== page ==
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Extreme crustal oxygen isotope signatures preserved in coesite in diamond


The anomalously high and low oxygen isotope values observed in eclogite xenoliths from the upper mantle beneath cratons have been interpreted as indicating that the parent rock of the eclogites experienced alteration on the ancient sea floor1. Recognition of this genetic lineage has provided the foundation for a model of the evolution of the continents whereby imbricated slabs of oceanic lithosphere underpin and promote stabilization of early cratons2. Early crustal growth is thought to have been enhanced by the addition of slab-derived magmas, leaving an eclogite residuum in the upper mantle beneath the cratons3. But the oxygen isotope anomalies observed in eclogite xenoliths are small relative to those in altered ocean-floor basalt and intermediate-stage subduction-zone eclogites, and this has hindered acceptance of the hypothesis that the eclogite xenoliths represent subducted and metamorphosed ocean-floor basalts. We present here the oxygen isotope composition of eclogitic mineral inclusions, analysed in situ in diamonds using an ion microprobe/secondary ion mass spectrometer. The oxygen isotope values of coesite (a polymorph of SiO2) inclusions are substantially higher than previously reported for xenoliths from the subcratonic mantle, but are typical of subduction-zone meta-basalts, and accordingly provide strong support for the link between altered ocean-floor basalts and mantle eclogite xenoliths.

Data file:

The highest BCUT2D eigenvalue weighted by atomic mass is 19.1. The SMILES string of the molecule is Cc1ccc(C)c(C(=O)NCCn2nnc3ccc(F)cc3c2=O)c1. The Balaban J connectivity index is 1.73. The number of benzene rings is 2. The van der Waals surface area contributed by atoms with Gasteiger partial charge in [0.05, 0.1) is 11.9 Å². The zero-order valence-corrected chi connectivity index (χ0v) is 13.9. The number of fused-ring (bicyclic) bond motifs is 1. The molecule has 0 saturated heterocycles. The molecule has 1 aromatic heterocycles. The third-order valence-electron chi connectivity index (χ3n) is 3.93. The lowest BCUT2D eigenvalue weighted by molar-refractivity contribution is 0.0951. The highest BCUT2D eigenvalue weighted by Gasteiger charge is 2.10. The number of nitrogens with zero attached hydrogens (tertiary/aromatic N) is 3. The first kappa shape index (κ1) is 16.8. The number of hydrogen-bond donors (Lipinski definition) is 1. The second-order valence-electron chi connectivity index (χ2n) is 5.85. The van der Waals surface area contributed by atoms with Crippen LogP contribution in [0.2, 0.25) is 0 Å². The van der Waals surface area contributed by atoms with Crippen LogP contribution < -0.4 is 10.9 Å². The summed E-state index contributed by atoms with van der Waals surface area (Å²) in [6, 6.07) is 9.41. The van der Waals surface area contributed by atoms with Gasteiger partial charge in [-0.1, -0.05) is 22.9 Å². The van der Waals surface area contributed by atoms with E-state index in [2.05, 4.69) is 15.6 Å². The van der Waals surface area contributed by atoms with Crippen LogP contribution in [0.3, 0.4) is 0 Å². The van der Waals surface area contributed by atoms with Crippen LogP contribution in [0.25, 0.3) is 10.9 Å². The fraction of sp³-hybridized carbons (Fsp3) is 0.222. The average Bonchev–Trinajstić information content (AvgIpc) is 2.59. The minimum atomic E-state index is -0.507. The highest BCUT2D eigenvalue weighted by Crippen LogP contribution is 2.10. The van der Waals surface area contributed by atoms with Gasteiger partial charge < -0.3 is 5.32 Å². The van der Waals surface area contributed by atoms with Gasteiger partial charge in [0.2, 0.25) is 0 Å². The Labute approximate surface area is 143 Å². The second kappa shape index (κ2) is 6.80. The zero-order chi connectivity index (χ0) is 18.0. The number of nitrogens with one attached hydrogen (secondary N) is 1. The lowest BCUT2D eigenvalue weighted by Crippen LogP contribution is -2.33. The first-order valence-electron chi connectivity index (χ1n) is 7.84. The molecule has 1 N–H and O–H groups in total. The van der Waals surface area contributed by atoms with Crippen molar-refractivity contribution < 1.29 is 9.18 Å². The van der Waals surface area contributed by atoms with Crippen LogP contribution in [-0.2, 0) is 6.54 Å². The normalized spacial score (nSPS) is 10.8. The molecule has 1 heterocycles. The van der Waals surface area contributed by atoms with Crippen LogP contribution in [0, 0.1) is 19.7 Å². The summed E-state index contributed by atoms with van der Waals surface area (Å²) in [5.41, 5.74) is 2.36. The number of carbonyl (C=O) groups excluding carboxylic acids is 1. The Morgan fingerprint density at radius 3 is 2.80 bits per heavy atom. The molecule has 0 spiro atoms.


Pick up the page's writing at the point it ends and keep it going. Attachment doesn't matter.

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Figure 1: Oxygen isotope compositions of diamond inclusion minerals and of various basaltic rocks.

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We thank J. Craven for invaluable technical assistance with the ion microprobe. We also thank R. Cooper for access to the diamonds, N. Cayzer for assistance with general scanning electron microscopy work and electron backscatter diffraction determinations on the coesite, M. Spicuzza for assistance in laser fluorination and mass spectrometry, B. Schumacher and associates for polishing the diamonds, A. Dias for help with the figure, H. Halls for discussion, and G. Ernst for comments and suggestions on the manuscript. D.J.S. and J.M.B. are supported by NSERC, and J.W.V. by NSF.

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Correspondence to Daniel J. Schulze.

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Schulze, D., Harte, B., Valley, J. et al. Extreme crustal oxygen isotope signatures preserved in coesite in diamond. Nature 423, 68–70 (2003).

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